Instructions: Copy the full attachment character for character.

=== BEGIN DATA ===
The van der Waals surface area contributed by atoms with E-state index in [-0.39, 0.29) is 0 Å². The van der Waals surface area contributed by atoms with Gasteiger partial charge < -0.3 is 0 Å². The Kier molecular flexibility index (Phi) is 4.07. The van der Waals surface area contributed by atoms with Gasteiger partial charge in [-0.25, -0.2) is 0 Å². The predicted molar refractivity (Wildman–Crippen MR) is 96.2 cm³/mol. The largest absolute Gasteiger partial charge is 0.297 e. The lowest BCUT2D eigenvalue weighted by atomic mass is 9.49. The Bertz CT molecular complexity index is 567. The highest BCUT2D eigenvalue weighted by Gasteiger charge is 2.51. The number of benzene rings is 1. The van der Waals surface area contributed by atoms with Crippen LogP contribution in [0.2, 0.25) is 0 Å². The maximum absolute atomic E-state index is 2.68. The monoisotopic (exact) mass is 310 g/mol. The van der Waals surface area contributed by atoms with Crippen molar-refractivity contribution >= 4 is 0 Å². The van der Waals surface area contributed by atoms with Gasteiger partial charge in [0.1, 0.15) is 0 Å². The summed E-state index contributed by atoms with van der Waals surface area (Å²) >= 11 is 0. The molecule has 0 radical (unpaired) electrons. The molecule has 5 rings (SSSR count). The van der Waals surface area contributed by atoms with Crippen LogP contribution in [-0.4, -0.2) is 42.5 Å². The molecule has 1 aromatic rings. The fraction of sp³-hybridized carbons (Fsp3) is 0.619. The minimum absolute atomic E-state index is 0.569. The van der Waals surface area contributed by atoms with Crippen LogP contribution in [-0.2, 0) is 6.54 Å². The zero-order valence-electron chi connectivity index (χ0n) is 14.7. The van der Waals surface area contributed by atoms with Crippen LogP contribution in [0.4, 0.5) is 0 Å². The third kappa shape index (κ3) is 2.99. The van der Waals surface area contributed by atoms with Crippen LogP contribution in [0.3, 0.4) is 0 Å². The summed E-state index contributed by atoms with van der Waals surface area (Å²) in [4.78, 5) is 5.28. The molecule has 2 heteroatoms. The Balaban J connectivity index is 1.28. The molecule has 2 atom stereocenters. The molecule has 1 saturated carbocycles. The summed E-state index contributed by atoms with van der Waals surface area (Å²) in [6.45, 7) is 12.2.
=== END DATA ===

The van der Waals surface area contributed by atoms with E-state index in [-0.39, 0.29) is 0 Å². The van der Waals surface area contributed by atoms with Gasteiger partial charge < -0.3 is 0 Å². The Kier molecular flexibility index (Phi) is 4.07. The van der Waals surface area contributed by atoms with Gasteiger partial charge in [-0.25, -0.2) is 0 Å². The predicted molar refractivity (Wildman–Crippen MR) is 96.2 cm³/mol. The largest absolute Gasteiger partial charge is 0.297 e. The lowest BCUT2D eigenvalue weighted by atomic mass is 9.49. The Bertz CT molecular complexity index is 567. The highest BCUT2D eigenvalue weighted by Gasteiger charge is 2.51. The number of benzene rings is 1. The van der Waals surface area contributed by atoms with Crippen LogP contribution in [0.2, 0.25) is 0 Å². The maximum absolute atomic E-state index is 2.68. The monoisotopic (exact) mass is 310 g/mol. The van der Waals surface area contributed by atoms with Crippen molar-refractivity contribution >= 4 is 0 Å². The van der Waals surface area contributed by atoms with Gasteiger partial charge in [0.1, 0.15) is 0 Å². The summed E-state index contributed by atoms with van der Waals surface area (Å²) >= 11 is 0. The molecule has 0 radical (unpaired) electrons. The molecule has 5 rings (SSSR count). The van der Waals surface area contributed by atoms with Crippen LogP contribution in [-0.4, -0.2) is 42.5 Å². The molecule has 1 aromatic rings. The fraction of sp³-hybridized carbons (Fsp3) is 0.619. The minimum absolute atomic E-state index is 0.569. The van der Waals surface area contributed by atoms with Crippen LogP contribution in [-0.2, 0) is 6.54 Å². The zero-order valence-electron chi connectivity index (χ0n) is 14.7. The van der Waals surface area contributed by atoms with Crippen LogP contribution in [0.4, 0.5) is 0 Å². The third kappa shape index (κ3) is 2.99. The van der Waals surface area contributed by atoms with Crippen LogP contribution in [0.3, 0.4) is 0 Å². The summed E-state index contributed by atoms with van der Waals surface area (Å²) in [4.78, 5) is 5.28. The molecule has 2 heteroatoms. The Balaban J connectivity index is 1.28. The molecule has 2 atom stereocenters. The molecule has 1 saturated carbocycles. The summed E-state index contributed by atoms with van der Waals surface area (Å²) in [6.45, 7) is 12.2.